SA Agulhas Deploys Drifting Weather BuoysIan Hunter, Manager
Maritime Services, South African Weather Service
The satellite image shown on the right comes courtesy of the National Oceanic and Atmospheric Administration (NOAA) and National Aeronautics and Space Administration (NASA). It is a composite of all of the passes of the QuikSCAT satellite over the south pole over a 24 hour period, with the onboard SeaWinds Scatterometer providing information on both sea surface wind conditions and ice cover.
The South African polar relief vessel SA Agulhas, having offloaded cargo and personnel for the SANAE IV Antarctic base at Vesleskarvet, is now on a circular voyage which will take her around South Georgia and back to SANAE via the southernmost island of the South Sandwich Island chain, South Thule.
The sole purpose of this trip is to deploy several drifting weather buoys and to replace the automatic weather station on South Thule Island. The buoys form an extremely important component of the global network of meteorological data-gathering platforms. Their information is relayed via the ARGOS satellite data collection system to various receiving stations, and from there into numerical weather prediction models run by national meteorological services all around the world.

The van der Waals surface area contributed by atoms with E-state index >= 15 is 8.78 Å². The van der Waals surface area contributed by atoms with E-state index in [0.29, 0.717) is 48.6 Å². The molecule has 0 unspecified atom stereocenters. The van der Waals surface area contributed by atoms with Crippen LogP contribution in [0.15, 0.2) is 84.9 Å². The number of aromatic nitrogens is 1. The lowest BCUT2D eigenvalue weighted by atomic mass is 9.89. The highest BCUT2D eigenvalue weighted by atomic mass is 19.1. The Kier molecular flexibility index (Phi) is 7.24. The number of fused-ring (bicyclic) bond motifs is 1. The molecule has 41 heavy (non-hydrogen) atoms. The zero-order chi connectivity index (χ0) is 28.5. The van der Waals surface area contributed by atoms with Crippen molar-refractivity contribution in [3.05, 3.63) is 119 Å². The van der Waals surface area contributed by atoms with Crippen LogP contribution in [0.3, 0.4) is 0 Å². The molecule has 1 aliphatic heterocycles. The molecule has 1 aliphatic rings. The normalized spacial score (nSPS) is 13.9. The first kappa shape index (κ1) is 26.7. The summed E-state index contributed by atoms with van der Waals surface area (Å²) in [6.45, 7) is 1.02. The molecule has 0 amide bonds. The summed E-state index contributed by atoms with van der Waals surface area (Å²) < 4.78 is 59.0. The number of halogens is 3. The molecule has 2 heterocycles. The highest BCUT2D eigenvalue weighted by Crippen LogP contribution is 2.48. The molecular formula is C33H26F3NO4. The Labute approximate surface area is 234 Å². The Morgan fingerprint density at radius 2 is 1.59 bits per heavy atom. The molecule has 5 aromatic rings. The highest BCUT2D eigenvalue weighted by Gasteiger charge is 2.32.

Without drifting weather buoys there would be no information over vast areas of the Southern Ocean, such as in the huge area between South Georgia, Bouvet Island and Gough Island, where much of the heavy swell affecting the southern African coastline is generated.
On New Year's Day, the SA Agulhas sailed through the last of the pack ice arching eastwards south of Bouvet Island. She is now in open water heading WNW and deploying the weather buoys en route.
Three large icebergs are faintly visible on this satellite image, ranged around South Georgia. The original iceberg (A38) was calved from the Ronne Ice Shelf, 3000 kms to the south, in October 1998.
|Return to Table of Contents|
|Return to Home Page|